The answer found was the "Northern Ireland Protocol", an adjunct to both sides' Brexit divorce deal that sought to respect the Belfast/Good Friday Agreement by ensuring no checks on goods across the border in Ireland.
Why no checks?
The UK and EU agreed that despite Brexit, a vital plank of the Good Friday Agreement had to be preserved -- the elimination of physical border infrastructure on the island of Ireland.
During the three-decade "Troubles" in Northern Ireland, such infrastructure and the associated British Army presence became a hated symbol for nationalists who want to reunify the island.
But checks had to happen somewhere -- so the UK agreed a de facto trade border down the Irish Sea to ensure goods coming from England, Scotland and Wales did not enter the EU free market unchecked via Northern Ireland.
That has infuriated pro-UK unionists in the territory, although a majority of members of its newly elected assembly led by the nationalist party Sinn Fein back the protocol.
What's in the protocol?
To keep the border open, Northern Ireland effectively remained in the EU's single market.
That meant it had to stay in line with certain EU rules on tax and product standards, unlike the rest of the UK.
Supporters say that gives Northern Ireland the best of both worlds, with access also to the UK's single market.
But unionists fear a fraying of their bonds with the rest of Britain and are refusing to rejoin a post-election power-sharing government in Belfast.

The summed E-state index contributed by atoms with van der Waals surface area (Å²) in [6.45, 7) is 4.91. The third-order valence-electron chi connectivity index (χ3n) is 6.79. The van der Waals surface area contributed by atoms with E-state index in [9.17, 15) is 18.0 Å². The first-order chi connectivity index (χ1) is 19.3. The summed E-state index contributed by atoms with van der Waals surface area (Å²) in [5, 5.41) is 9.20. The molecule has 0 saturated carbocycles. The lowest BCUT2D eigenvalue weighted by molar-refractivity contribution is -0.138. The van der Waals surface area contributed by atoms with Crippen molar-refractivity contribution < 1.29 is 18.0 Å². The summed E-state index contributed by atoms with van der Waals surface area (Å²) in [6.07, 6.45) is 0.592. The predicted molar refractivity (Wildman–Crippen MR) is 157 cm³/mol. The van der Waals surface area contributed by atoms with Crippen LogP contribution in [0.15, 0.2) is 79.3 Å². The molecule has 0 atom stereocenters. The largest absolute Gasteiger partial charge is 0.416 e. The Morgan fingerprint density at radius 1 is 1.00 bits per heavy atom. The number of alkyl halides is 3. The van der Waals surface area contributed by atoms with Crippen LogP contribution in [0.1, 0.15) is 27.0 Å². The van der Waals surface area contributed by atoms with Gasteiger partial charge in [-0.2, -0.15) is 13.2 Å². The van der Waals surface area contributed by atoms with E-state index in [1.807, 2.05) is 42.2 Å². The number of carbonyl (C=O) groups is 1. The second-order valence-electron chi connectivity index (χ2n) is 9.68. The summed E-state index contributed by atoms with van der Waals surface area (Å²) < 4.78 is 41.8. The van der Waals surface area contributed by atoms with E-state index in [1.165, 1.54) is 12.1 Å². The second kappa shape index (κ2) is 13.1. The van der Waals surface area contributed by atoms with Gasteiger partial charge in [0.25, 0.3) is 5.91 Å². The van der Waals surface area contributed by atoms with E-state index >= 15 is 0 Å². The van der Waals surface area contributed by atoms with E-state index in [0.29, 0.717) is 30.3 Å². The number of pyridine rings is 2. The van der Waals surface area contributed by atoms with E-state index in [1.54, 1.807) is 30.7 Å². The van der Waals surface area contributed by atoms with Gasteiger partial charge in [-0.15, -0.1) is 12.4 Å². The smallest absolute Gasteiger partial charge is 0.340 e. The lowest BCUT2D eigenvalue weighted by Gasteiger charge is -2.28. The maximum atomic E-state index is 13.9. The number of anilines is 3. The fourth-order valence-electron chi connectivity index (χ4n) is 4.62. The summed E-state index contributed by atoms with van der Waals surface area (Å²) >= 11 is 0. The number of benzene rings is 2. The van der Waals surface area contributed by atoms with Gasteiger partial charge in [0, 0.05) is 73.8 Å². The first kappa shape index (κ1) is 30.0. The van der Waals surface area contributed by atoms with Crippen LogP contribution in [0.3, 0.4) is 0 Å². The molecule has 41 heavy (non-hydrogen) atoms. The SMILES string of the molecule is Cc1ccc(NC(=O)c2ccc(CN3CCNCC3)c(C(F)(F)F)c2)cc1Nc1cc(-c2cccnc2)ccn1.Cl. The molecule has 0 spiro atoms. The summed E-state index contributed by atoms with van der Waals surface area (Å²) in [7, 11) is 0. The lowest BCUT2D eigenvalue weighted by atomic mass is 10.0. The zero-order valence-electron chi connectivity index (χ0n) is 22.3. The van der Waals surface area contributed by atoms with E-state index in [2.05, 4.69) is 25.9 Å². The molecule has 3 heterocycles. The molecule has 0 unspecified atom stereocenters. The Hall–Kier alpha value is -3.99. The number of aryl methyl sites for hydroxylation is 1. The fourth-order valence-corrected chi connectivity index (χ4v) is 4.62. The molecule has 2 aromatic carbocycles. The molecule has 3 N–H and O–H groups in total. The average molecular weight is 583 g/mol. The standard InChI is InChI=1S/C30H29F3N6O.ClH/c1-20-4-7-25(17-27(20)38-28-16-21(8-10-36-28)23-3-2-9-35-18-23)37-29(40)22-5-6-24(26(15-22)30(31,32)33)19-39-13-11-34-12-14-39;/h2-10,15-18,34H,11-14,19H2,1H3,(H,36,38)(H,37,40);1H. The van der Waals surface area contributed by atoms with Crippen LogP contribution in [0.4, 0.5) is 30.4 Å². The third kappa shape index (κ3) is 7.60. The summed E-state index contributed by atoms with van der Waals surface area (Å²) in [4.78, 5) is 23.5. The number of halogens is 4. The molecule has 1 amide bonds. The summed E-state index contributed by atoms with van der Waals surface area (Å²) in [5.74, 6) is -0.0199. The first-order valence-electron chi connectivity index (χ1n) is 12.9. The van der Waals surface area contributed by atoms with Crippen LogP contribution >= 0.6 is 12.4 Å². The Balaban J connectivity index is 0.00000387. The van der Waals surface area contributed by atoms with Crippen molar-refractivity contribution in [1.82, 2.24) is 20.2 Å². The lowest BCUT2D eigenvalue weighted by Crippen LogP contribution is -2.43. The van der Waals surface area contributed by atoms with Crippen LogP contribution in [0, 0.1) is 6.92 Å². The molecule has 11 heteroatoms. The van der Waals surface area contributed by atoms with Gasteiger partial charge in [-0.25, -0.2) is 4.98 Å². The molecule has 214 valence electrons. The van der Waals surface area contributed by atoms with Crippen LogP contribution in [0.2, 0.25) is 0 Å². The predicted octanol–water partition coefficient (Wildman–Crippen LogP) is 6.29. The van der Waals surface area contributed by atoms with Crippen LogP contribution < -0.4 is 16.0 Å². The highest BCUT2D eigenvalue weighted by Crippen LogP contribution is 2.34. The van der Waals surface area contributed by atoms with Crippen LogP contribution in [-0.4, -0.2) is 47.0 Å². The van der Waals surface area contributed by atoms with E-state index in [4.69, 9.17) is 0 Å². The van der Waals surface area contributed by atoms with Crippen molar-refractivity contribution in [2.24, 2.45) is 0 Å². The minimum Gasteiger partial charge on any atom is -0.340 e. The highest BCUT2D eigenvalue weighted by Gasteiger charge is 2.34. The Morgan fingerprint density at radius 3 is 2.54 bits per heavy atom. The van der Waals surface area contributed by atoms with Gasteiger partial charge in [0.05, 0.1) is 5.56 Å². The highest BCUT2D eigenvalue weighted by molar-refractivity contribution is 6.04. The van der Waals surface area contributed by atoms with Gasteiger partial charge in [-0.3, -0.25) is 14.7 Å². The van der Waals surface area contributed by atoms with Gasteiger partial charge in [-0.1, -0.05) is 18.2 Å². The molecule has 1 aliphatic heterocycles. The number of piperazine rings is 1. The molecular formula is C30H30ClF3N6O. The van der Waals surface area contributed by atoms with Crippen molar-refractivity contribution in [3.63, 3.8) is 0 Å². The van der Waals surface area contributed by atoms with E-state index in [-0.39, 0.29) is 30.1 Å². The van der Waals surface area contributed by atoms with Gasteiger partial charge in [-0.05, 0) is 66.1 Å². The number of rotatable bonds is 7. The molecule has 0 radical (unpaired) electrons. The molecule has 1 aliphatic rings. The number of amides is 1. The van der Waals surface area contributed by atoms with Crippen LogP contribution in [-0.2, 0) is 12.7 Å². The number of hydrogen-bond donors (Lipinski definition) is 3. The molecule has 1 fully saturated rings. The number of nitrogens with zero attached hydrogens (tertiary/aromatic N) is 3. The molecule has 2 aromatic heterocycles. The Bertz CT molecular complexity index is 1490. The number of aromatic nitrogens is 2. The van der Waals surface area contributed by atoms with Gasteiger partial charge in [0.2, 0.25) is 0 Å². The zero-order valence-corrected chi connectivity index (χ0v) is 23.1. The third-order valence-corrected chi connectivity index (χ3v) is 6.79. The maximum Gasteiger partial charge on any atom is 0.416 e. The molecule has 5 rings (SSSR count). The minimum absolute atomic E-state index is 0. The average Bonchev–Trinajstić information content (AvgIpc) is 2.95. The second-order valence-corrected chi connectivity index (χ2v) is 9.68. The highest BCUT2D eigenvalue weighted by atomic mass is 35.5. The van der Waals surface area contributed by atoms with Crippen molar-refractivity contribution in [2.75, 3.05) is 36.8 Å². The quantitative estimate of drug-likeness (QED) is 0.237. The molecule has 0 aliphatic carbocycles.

Siding with them, the UK accuses Brussels of applying the protocol too zealously and says the deal must be renegotiated.
What is the UK proposing?
London has announced plans to drastically overhaul the protocol unilaterally through legislation, in an apparent bid to end the political paralysis in Northern Ireland and force the EU into concessions.
The UK has never fully implemented the protocol, arguing that many of the checks are unnecessary and that Northern Ireland could ill afford more red tape on top of the economist costs of the Covid pandemic.
Under the new proposals, it intends to create a "green channel" for British traders to send goods to Northern Ireland without making any customs declaration to the EU.
Brussels would have access to more real-time UK data on the flow of goods, and only businesses intending to trade into the single market via Ireland would be required to make declarations.
The EU would need to trust the UK to monitor the flow, with London vowing "robust penalties" for any companies seeking to abuse the system.
The UK plan would also harmonise tax policy between Great Britain and Northern Ireland. And it would seek to end oversight of the protocol by the European Court of Justice.
However, London has held off introducing the legislation, saying it will give ongoing talks with the EU several more weeks.
What does the EU say?
The EU says Johnson knew full well what he signed up for, and is trying to wriggle out of the real-world consequences of his government's hardline vision for Brexit.
For Brussels, the paramount need alongside protecting the Good Friday Agreement is keeping shoddy, unsafe or untaxed goods out of its single market via the Republic of Ireland.
It has made concessions, including proposing fewer checks on goods heading east-west from Great Britain to Northern Ireland, and has already suspended checks on UK medicines shipped to the territory.
But European leaders, including Ireland's, have insisted the terms of the protocol will not be renegotiated, and are warning of a potential trade war if the UK walks away.
What about the US?
The United States is watching closely -- it helped broker the Good Friday Agreement and is one of its guarantors.
The administration of Irish-American President Joe Biden has warned that London can forget about a post-Brexit trade deal if its actions in Northern Ireland threaten the still-fragile peace.